(Henry Holt and Company, 1987), currently out of print. This is a violent novel about violence in America. It's not funny. I wrote it blotto on crystal meth. You need to wear a flak jacket while reading it. The first 30 pages are nothing but atrocities in Vietnam, very tough to take. Four spoonfuls of Smith's cherry flavored Anti-Nausea Liquid might ease your journey. Then my protagonist returns to the United States where the shit really hits the fan. Not for the faint of heart. The L.A. Times called it "...a brutal and scarifying book." It's been on film option, but I pray they never make the movie.
A FRAGILE BEAUTY: John Nichols' Milagro Country
(Peregrine Smith, 1987), currently out of print. Gibbs Smith (the publisher) wanted to cash in on the release of Robert Redford's 1988 film version of The Milagro Beanfield War by issuing this coffee-table book of my color photographs and excerpts from previous non-fiction work. Okay, why not? There's also an extensive photo-illustrated introduction I wrote about the genesis of the movie going way back to my childhood. The film sank like a stone, so the book was immediately remaindered. I only have six copies. I bet collectors pay a fortune for A Fragile Beauty these days, if they can find it.
AN ELEGY FOR SEPTEMBER
(Henry Holt and Company, 1992), currently out of print. A short novel about a one-month September romance between a young girl and an older guy. It takes place up in the hills, and out on a sagebrush plain, and down in the Rio Grande gorge. The L.A. Times said "...it is one of the finest things he has ever written." Cosmopolitan agreed: "As spare as a poem, here is a book for everyone who has let a promise pass by. It's beautiful."
THE SKY'S THE LIMIT: A Defense of the Earth
(W.W. Norton, 1990), currently out of print. Here's another book full of my color photographs of the beautiful mesa west of the Rio Grande Gorge near where I live. The pictures are offset by an environmental essay about the greenhouse effect, global warming, melting arctic, financial collapse, the usual doomsday scenarios that have all come true. It's my Silent Spring, my Closing Circle, my Inconvenient Truth. Read it and weep.
KEEP IT SIMPLE: A Defense of the Earth
(W.W. Norton, 1993), currently out of print. Another book of my photos, this time with almost no text. The second volume of my projected trilogy In Defense of the Earth. I decided to let the pictures speak for themselves. Unfortunately, they came up mute. So my buddy Bill Rusin, the head of sales at Norton, said, "Enough already," and put the kibosh on the third book in this trilogy, The Holiness of Water. So it goes
(Henry Holt and Company, 1994), currently out of print. I like to say that this novel is my answer to Tolstoy's Kreutzer Sonata. It's a sadistic (hilarious) satire on American marriage. The New York Times said, "...it tears along like a freight train, marital brawls climax in fabulous sex..." Yeah, right. The rest of that Times review panned it big time. But hey, book blurbs are like Crazy Eddie selling used cars, remember him?
DANCING ON THE STONES: Selected Essays
(University of New Mexico Press, 2000), currently still in print, I think. This is a collection of some of my essays over thirty years. Wide ranging, pretty eclectic. Some stuff from Outside, Natural History, Buzzworm, Film Comment, Fly Rod and Reel, and Audubon. Shorter pieces from New Mexico Magazine and various anthologies and literary or political reviews. Topics run the gamut from Hollywood to Armageddon, rafting rivers to writing books, open-heart surgery to grouse hunting. My favorite is an off-the-charts psychotic rant against a roadside zoo called Wild Animal Auschwitz in Kansas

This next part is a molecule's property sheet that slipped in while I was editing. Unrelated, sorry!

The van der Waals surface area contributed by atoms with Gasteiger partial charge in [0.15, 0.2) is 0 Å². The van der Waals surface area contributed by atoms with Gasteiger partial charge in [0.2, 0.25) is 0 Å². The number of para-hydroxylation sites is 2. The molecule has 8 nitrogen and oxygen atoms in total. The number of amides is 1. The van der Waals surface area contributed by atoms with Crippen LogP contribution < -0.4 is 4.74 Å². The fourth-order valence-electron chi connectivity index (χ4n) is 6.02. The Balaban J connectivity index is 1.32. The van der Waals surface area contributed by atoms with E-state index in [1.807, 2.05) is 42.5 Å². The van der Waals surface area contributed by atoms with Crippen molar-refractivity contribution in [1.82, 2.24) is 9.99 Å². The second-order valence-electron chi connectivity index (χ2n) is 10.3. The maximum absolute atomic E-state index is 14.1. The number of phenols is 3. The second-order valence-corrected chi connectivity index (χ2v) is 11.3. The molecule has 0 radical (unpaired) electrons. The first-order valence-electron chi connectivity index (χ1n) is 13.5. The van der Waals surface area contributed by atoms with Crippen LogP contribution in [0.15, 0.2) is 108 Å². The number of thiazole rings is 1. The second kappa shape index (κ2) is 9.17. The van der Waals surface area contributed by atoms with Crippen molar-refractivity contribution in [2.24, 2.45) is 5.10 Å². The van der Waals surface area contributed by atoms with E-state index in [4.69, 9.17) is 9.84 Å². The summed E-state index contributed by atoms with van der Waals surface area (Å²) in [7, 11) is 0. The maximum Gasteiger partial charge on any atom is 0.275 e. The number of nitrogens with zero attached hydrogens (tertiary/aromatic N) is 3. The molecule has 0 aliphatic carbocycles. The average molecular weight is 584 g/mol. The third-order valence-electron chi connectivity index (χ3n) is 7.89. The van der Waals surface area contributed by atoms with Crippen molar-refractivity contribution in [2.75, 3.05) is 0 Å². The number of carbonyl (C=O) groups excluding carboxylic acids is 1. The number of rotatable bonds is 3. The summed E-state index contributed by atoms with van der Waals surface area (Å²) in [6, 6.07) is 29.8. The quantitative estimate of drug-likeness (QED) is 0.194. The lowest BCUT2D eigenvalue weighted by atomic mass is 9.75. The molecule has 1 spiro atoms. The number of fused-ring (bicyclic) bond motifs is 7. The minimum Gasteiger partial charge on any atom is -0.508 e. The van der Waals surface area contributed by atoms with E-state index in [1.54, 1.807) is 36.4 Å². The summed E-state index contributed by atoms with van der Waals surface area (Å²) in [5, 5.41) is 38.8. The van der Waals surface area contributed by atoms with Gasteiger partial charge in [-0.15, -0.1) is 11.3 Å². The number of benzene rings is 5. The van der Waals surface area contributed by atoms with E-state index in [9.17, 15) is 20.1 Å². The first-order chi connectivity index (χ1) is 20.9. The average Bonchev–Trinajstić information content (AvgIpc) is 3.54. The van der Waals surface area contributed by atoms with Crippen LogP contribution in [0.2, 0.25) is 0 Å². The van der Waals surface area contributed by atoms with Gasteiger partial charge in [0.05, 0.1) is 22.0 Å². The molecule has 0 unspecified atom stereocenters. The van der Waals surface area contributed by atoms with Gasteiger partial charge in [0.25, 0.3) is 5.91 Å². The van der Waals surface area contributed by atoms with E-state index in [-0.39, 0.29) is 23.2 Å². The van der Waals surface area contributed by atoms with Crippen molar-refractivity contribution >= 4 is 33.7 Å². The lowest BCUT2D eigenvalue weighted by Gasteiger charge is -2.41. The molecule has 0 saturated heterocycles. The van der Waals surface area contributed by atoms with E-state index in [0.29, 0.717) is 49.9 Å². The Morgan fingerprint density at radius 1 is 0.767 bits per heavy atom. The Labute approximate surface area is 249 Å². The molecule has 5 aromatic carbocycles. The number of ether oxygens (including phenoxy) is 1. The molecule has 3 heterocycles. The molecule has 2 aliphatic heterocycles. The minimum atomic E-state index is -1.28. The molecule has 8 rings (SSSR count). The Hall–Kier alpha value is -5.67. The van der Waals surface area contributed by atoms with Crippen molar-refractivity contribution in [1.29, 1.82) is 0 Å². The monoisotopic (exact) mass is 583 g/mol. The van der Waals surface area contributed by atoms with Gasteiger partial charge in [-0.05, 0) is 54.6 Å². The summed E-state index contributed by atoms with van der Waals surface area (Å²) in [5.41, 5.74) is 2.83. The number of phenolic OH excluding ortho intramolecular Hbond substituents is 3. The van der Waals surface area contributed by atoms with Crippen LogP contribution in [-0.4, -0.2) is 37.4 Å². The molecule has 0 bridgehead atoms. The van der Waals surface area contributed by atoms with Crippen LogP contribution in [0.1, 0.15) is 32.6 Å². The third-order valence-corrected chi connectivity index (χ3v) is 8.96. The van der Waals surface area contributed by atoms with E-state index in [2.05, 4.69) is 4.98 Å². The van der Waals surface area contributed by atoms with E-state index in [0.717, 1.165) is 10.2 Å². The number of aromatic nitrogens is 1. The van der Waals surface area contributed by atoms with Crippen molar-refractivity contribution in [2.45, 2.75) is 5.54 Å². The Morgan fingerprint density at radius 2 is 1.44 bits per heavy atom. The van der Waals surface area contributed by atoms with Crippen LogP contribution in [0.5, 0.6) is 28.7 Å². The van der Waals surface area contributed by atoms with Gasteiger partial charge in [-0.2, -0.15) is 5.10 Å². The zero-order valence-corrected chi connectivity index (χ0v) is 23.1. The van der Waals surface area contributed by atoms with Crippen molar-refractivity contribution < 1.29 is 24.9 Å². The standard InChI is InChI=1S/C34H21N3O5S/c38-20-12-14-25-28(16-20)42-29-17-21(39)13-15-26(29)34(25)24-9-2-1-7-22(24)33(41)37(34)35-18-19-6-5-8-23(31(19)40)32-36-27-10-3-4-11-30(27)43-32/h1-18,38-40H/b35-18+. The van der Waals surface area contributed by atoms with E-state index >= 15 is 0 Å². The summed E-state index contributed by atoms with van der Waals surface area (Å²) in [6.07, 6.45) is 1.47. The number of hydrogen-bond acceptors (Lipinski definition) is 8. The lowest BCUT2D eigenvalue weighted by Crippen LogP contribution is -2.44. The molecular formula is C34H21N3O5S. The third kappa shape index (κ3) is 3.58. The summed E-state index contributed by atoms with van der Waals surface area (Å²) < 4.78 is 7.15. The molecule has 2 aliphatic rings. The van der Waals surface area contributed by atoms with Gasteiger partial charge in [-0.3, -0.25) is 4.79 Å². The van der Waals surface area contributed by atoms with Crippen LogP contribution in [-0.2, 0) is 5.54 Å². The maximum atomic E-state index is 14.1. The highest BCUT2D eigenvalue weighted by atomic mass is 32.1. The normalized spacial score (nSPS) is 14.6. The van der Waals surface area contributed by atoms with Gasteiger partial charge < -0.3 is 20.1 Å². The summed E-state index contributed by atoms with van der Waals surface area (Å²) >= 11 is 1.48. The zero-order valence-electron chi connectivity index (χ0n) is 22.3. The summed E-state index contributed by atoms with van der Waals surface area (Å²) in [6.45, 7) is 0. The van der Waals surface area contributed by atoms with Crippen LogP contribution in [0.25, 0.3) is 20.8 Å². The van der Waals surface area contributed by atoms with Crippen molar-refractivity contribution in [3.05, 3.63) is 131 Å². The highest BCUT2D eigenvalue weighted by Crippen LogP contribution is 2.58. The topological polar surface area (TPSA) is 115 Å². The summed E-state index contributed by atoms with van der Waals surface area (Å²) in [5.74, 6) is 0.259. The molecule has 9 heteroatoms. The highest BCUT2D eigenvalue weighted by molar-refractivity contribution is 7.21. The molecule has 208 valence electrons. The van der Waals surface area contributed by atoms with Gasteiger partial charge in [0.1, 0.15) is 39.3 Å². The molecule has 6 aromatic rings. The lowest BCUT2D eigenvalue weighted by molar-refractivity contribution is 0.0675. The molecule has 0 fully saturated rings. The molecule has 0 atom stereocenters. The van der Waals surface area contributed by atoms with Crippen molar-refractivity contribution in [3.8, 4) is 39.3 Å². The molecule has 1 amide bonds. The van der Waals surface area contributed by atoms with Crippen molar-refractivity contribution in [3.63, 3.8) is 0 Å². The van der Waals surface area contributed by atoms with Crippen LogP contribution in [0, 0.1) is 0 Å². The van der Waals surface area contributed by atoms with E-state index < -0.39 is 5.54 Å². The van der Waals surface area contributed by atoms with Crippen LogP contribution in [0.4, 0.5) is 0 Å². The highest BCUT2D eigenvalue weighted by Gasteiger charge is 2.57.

THE VOICE OF THE BUTTERFLY
(Chronicle Books, 2001), currently in print, I think. Buckle your seat belts, this one is a bumpy ride. Maybe not as bad as American Blood, but close. I wanted to write a Batman-movie-style outrageous cartoon about humanity destroying the planet. Perhaps I overdid it. The plot? A quirky bunch of enviro-lunatics tries to halt a bogus highway bypass through their town--Suicide City--that'll take out an endangered butterfly. Publisher's Weekly said it's "...silly, tasteless, wild, profane, and often laugh-out-loud funny." A reviewer for the Knight Ridder newspaper chain called it "...a ferocious satire distinguished by an over-the-top vulgarity all its own." Think William Burroughs meets Hubert Selby jr., directed by Tim Burton and Henry Thoreau.
AN AMERICAN CHILD SUPREME: The Education of a Liberation Ecologist
(Milkweed Editions, 2001), currently in print. A clean serious essay in Milkweed's Credo series about how I stumbled into a social conscience. A short, incisive memoir, no fooling around. Nichols serious for once. In back is a thorough bibliography, up through the year 2001, of every book and article and short story I've published, every book introduction, anthology appearance, sound and video recording I've done, and interviews I've given, also biographical/critical studies and book reviews. Frankly, it’s TMI but some people thrive on this kind of overload. And there's a great afterword by Scott Slovic.
THE EMPANADA BROTHERHOOD
(Chronicle Books, 2007), currently in print, but probably not for long. When I arrived in New York City's Greenwich Village in 1963 I hung out at an Argentine empanada stand near the corner of Bleecker and MacDougal streets. All my buddies spoke Spanish. We were destitute but full of goofiness and dreams. This quiet, funny, and (dare I say it?) poignant novel is set during my befuddled halcyon days in New York before I became a famous novelist and joined the international glitterati. Oh lost, and by the wind grieved, ghost, come back again.
© Copyright John Nichols 2009